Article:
More perhaps than in any other sport, a great cricket team represents a great division of labour.
Brendon McCullum’s Black Caps are a great cricket team.
In times past New Zealand cricket teams have had one or two champions, and have at rare times had some pretty good teams.
This team is a great team. A champion team. And as they say, a champion team will always beat a team of champions.
The gods of chance rarely smile on everyone in a batting or bowling lineup every day, and not everything every player tries will come off. But you do need them all to be trying, all taking necessary risks; and if the failures do start to mount and pressure begins to impinge, when someone fails, or a whole lineup looks to be struggling, someone in every champion team needs to stand up and say “It’s my day today.”
NZ's internationals haven’t always been good at that, let's be brutally honest, but for me that’s one of the great things about this team moulded in Brendon McCullum’s image: on any given day when the pressure come on , they all now know that some one of them will stand up manfully to do the job.
Kane Williamson holding together an innings after his openers and all but one of his batting partners have gone; Martin Guptill carrying his bat and setting records, making it easier for his partners at the other end; Boult or Southee taking wickets when other bowlers aren’t; or, last night, new boy Matt Henry stepping into the breach in a semi-final cauldron to bowl two sorely-needed maidens1; or Corey Anderson and Grant Elliot accumulating runs when things were starting to go pear-shaped allowing Elliot the chance, the slim chance, to hit the match-winning final-entering six to win a semi-final with just one ball to spare!
And wasn’t that moment just glorious! It’s memory will be savoured for years to come by everyone who cheered the ball’s flight up into the South Stand.
But it’s not just that staunchness that engenders self-belief – essential to any cricket player to achieve his best. It seems to me it’s the division of labour in this team that means when they are at their best -- something coach Hesson, captain McCullum and assistant coaches Bond and MacMillan have so brilliantly helped make happen almost every game in this tournament – that the skills of every player complements every other player.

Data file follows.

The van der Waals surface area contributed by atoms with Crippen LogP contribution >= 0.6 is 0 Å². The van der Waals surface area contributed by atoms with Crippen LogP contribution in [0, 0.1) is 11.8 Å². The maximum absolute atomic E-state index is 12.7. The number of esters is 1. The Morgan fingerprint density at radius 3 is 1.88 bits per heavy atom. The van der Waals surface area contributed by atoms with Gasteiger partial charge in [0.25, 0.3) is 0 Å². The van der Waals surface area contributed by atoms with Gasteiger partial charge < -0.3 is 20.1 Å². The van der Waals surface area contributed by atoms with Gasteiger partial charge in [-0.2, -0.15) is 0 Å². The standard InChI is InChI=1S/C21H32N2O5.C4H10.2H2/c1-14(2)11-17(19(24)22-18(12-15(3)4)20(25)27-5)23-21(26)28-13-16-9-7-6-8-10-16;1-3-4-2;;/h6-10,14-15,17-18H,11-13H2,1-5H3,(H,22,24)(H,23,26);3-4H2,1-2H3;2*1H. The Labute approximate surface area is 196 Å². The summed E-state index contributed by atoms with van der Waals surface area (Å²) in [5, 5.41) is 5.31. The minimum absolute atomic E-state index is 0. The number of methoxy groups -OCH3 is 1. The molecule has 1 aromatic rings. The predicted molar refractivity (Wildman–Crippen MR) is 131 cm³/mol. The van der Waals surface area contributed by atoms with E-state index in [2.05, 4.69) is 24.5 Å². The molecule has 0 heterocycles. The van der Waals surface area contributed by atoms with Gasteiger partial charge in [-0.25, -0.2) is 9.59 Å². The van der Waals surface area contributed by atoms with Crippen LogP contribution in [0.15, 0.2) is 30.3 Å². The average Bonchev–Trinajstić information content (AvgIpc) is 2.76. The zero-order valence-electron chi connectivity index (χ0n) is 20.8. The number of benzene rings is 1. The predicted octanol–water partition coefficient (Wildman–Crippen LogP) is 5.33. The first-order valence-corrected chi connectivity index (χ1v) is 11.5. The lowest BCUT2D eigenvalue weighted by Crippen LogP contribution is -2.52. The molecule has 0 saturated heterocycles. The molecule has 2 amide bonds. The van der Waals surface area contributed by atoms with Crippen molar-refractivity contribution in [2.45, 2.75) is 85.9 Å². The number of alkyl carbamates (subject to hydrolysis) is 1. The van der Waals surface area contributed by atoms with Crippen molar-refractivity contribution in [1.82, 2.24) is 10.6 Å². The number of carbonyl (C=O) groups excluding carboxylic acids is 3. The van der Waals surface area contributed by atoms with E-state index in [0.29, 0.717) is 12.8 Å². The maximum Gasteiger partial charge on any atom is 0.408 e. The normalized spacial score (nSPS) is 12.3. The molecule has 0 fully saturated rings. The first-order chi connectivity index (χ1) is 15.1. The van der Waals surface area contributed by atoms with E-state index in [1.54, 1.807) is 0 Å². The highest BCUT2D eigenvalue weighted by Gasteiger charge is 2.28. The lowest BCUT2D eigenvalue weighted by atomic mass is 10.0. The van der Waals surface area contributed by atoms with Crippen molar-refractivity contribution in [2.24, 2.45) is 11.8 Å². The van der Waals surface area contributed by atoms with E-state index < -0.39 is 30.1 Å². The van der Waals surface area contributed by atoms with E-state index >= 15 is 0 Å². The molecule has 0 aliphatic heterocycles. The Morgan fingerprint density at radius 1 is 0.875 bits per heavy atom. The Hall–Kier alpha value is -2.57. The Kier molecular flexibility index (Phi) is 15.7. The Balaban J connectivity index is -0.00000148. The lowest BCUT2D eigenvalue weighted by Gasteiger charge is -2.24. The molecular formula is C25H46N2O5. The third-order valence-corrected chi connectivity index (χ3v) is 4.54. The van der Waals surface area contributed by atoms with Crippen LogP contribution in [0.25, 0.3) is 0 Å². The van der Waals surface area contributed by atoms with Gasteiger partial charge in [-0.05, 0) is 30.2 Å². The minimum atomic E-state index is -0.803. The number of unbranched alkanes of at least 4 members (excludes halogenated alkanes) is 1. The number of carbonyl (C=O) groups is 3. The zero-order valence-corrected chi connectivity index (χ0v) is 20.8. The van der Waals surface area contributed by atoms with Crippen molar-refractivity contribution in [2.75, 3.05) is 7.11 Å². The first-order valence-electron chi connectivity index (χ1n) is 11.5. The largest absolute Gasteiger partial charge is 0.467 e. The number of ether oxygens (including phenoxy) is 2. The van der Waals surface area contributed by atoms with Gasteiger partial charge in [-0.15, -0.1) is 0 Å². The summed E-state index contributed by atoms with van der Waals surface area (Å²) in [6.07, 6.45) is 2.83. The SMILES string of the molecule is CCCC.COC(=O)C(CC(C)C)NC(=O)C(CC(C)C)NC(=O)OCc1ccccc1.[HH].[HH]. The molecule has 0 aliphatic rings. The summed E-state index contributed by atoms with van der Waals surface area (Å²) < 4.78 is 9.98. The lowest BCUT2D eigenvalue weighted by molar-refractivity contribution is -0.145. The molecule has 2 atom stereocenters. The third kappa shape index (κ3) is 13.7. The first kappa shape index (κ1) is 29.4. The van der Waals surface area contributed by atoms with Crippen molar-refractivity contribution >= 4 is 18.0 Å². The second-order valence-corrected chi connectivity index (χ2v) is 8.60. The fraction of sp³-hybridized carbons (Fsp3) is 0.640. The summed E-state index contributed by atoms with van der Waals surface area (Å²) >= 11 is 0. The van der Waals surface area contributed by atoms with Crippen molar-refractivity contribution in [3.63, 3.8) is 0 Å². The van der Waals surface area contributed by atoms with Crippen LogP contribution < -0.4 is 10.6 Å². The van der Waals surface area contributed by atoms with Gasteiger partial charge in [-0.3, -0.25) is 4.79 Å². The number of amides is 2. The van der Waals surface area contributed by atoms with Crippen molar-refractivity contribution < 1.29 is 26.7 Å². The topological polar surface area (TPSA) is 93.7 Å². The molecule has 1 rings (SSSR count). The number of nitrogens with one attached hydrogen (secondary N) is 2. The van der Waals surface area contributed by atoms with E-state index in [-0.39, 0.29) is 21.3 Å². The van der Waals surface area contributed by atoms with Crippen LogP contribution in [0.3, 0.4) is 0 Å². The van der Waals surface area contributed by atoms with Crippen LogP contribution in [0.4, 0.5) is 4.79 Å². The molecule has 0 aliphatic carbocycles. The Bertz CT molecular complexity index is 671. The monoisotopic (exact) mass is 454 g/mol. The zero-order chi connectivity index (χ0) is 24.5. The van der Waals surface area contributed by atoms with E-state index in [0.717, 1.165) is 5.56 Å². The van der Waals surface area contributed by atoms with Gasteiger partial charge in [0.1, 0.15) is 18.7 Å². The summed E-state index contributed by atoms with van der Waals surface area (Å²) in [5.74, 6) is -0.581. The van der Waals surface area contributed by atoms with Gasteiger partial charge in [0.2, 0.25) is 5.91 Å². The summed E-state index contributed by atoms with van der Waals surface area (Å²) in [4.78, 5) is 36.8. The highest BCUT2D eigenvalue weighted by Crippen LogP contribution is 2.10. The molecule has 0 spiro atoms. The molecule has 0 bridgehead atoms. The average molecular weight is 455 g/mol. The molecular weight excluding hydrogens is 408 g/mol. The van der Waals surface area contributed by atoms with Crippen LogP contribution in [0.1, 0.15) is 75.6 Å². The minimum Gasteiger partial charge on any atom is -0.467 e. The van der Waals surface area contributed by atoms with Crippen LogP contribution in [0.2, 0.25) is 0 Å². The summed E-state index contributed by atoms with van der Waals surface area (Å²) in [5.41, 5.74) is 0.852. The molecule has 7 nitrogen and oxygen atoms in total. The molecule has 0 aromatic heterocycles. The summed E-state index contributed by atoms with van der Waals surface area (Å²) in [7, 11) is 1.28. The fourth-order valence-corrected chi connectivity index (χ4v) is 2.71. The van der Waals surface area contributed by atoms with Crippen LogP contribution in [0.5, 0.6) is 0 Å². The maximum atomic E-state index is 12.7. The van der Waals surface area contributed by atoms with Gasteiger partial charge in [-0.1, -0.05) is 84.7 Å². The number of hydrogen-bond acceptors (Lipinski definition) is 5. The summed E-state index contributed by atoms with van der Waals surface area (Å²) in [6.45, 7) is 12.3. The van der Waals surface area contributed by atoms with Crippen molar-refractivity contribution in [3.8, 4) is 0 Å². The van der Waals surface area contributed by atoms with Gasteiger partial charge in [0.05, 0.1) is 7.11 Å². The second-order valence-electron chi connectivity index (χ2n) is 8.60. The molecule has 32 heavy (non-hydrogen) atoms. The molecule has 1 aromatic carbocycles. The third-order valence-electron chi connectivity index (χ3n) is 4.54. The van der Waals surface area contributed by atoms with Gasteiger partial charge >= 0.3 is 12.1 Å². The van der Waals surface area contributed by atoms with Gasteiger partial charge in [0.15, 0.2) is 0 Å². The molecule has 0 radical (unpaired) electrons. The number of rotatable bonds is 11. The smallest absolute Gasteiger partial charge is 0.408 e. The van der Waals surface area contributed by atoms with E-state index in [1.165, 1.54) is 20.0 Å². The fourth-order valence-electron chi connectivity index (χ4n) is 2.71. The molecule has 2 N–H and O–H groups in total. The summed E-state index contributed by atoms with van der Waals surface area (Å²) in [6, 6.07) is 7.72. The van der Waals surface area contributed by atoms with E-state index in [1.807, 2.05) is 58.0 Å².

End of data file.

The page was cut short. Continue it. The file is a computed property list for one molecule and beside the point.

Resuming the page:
MCullum can take risks knocking the top off a run chase, making it less scary for batsmen who follow in his wake, secure in the knowledge there is batting depth to come of his risky hitting doesn’t pay off. Guptill and Williamson can accumulate masterfully, holding up a run-scoring end even if the other is a revolving door. Taylor, Anderson, Elliot, Ronchi and Vettori can pull irons out the fire, even if (as they were last night) faced with the team’s best four batsmen sitting in the shed and a significant mountain to climb.
It’s the same story in the bowling line-up, with speed complementing left-right swing complementing spin meaning for once we have an attack that can actually take wickets (and when have we been able to say that about a NZ team!), and with these gun performers no need for the dibbly-dobblers of old.
It’s not just depth, which this team has in spades, it’s complementary talents being expertly employed.
It’s a champion team led by a champion that every one of them wants to follow.
I’m looking forward, with hope in my heart, to them beating whichever team of champions they face in Melbourne on Sunday.
If it’s anything like the monumental semi-final we watched through our fingers last night, it will be one that’s never forgotten.
PS: Just how good does this look:
… and this…
… and this…
… and, ahem, this:
- Alan Donald revisits Heartbreak 1999 – CRIC BUZZ
1. Rumours he was white-bating earlier in the week have already been discounted, but not extinguished.